The Forgotten Agenda

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Finally, 120 minutes into the four and a half hours of prime time television dedicated to the leaders’ debates, ecological issues came to the fore. Notwithstanding the general trend towards a more ecologically conscious politics over the several preceding decades, I was, in fact, surprised that the environment received any attention at all in the televised prime-ministerial contests after it’s near complete abandonment in the campaigning of each party for UK office. In spite of the “climategate” scandal and the Copenhagen Summit that made headlines at the back end of 2009, the environment has turned into an election “non-issue”. The economic downturn and the elevated issues such as immigration and the war in Afghanistan seem to have been deemed more important by both the electorate and the political parties. Furthermore, whether the public believes unequivocally the theory that human action is the principal cause of climate change remains up in the air, as does whether they are prepared to make the huge sacrifices needed to turn the UK’s economy “green”.

It is important to note that potential disasters or climatic shifts do not immediately affect the electorate, as do taxation, crime, racial tensions or emotion evoking conflict in Afghanistan. The abandonment of environmental considerations altogether due to their ‘relative unimportance’ does not seem completely farfetched, given the current political and economic climate. However, as the Green Party has often pointed out, climate change may well influence economic performance in the future, whilst armed conflict over the world’s finite resources is not unthinkable. In a similar way to the de-regulation of the banking sector leading to the economic crisis, the fact that ecological disaster seems a long way off should not prevent effective action from being taken. Planning ahead is imperative.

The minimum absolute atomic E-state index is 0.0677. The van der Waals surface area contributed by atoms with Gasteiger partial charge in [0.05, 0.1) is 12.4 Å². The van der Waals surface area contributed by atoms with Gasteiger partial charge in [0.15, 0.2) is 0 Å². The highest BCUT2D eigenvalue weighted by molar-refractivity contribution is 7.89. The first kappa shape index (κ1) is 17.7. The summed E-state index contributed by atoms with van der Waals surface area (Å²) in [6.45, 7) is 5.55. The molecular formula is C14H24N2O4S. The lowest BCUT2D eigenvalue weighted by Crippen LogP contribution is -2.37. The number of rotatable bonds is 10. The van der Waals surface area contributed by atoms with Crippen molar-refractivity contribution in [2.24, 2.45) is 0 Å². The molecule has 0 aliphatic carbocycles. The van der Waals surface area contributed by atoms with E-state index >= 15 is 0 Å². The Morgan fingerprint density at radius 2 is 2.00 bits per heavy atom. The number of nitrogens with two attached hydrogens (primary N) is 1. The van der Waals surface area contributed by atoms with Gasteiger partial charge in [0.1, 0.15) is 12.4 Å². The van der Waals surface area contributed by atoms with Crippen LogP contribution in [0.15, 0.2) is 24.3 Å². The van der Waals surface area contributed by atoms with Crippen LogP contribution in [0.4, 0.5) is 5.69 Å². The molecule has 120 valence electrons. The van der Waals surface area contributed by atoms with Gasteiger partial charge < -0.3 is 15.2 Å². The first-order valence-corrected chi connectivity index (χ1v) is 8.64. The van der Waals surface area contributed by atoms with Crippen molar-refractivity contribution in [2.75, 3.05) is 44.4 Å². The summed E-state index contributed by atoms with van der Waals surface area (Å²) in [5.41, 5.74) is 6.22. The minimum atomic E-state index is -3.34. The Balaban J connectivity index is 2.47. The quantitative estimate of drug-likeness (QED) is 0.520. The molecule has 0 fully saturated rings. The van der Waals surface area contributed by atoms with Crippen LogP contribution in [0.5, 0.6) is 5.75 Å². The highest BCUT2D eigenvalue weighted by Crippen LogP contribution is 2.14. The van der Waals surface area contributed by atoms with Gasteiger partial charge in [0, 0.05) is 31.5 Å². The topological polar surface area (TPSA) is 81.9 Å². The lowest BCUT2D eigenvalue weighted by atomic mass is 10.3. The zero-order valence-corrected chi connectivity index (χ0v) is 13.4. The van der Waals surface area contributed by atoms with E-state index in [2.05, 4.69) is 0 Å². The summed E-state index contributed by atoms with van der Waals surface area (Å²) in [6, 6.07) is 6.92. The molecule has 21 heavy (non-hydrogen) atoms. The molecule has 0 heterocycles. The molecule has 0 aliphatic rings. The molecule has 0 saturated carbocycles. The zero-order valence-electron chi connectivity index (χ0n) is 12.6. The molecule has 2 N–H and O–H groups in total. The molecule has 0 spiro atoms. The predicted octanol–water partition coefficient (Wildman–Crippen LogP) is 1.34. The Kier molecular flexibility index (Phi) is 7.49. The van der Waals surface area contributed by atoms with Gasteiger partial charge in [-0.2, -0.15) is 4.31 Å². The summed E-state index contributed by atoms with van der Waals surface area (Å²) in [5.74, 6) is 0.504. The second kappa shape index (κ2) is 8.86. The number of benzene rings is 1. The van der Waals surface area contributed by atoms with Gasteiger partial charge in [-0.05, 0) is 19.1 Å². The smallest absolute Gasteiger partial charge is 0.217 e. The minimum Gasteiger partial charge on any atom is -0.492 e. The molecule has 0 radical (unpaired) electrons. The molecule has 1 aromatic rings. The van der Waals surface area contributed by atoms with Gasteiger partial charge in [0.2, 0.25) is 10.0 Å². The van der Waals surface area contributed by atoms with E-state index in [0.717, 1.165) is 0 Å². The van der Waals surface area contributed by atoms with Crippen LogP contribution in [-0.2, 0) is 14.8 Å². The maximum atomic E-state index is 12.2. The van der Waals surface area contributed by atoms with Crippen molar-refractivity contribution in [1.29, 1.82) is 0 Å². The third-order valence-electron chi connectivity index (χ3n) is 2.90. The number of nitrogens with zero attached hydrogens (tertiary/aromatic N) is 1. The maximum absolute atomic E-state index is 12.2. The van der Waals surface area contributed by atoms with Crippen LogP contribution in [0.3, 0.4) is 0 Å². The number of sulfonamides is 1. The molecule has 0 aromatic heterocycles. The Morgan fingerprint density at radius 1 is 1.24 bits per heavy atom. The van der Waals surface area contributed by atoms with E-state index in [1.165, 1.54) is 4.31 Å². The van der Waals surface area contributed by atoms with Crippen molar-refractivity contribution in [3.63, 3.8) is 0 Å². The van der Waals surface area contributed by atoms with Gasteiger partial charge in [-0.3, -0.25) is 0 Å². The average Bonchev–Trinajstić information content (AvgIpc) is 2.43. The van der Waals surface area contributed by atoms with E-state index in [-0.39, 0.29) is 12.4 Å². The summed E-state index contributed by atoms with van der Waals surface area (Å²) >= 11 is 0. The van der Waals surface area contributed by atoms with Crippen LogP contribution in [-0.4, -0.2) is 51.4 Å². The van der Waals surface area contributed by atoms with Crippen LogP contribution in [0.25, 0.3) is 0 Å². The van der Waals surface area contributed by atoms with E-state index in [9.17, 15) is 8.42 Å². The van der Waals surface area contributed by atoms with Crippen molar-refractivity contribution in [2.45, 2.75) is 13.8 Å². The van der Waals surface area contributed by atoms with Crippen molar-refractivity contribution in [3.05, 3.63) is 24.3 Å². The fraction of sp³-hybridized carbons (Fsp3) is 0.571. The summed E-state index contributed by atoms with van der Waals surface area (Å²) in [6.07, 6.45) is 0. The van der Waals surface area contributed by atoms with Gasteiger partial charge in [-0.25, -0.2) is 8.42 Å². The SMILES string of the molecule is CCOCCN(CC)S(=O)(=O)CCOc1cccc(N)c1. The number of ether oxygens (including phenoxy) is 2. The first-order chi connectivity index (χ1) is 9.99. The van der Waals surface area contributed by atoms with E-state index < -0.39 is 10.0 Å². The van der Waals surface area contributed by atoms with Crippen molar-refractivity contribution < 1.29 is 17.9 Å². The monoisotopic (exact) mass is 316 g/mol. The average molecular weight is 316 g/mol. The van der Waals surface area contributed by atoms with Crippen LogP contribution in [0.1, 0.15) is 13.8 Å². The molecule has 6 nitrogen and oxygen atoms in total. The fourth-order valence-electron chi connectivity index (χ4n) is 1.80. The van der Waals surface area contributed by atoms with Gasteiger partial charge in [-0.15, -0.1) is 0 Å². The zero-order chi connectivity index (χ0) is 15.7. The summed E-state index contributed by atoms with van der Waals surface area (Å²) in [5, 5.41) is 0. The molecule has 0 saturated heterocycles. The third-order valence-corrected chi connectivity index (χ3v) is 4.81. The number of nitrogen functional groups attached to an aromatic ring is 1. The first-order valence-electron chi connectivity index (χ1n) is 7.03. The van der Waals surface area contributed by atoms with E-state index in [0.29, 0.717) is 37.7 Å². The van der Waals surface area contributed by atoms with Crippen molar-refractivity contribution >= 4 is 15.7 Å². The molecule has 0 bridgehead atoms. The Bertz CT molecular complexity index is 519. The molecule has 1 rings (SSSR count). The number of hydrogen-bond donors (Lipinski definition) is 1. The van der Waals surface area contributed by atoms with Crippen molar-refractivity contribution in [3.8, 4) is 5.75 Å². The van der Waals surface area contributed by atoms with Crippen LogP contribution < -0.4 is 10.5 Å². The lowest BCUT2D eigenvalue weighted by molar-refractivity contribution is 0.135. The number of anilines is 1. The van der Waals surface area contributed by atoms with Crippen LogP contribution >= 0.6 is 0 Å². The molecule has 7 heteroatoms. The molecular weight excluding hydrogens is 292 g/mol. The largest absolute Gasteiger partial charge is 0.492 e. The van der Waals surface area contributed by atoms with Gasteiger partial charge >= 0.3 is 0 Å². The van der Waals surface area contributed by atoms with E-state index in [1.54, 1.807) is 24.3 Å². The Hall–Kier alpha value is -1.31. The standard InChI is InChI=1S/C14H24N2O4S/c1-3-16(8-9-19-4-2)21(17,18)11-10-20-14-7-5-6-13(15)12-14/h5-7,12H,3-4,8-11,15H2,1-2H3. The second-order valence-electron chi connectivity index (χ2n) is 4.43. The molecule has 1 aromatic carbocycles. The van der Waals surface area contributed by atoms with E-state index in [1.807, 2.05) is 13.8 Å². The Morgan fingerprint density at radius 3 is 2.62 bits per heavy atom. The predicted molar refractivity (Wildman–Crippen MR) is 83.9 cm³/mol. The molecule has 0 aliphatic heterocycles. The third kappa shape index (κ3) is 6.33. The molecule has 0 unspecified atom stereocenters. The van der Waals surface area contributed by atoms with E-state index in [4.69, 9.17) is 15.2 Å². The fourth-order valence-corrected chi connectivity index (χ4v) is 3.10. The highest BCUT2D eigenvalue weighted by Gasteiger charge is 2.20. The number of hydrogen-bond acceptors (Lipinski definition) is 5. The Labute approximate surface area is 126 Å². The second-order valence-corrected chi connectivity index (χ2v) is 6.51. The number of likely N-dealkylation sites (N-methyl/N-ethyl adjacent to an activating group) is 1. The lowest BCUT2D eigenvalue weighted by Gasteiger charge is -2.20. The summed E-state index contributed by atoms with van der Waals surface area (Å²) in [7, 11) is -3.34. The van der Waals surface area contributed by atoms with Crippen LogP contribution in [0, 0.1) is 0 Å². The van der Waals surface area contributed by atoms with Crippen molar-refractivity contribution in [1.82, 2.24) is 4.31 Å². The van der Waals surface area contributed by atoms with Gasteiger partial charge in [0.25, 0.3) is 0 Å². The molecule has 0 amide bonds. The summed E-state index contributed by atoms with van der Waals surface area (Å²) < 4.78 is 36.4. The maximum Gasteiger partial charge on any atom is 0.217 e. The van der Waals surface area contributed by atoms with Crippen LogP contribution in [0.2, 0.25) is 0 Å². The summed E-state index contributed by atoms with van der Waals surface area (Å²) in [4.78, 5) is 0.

Whilst it is credible to ride a bike to work in front of a large vehicle carrying one’s work clothes (an image that has become synonymous with the green campaigning of Conservative leader David Cameron) or installing solar panels to harness the ever more radiant Scottish sun (as PM Gordon Brown informed us during the second debate) one can’t help but feel that the role of our country’s future leader is going to contain something a bit extra. The question posed to Mr. Brown, Cameron and Clegg during the second electoral debate of what they had done personally to prove their eco-credentials seemed to rather miss the point. Whilst indeed, it is important for everyone to play their part, it is inevitable that the leader of this country will possess a giant carbon footprint, frequent long haul flights are one of the features of the job. What’s important is the leaving behind of the image based gimmicks, an accusation levelled at the Conservatives in Labour’s 2010 manifesto, and greater international involvement on behalf of the UK.

With the last 13 years in charge of government, Labour’s leadership has had ample time to deal with the frightening ecological questions that face the contemporary world. Whilst big polluters such as the USA and China continue to cause incomprehensible amounts of damage not just nationally, but globally, New Labour has often shied away from taking a leading role in encouraging such nations to assess their carbon-emissions and the irreversible damage they may be causing. As the Conservatives state in their manifesto – ‘Labour’s strong rhetoric has not been matched by effective action’.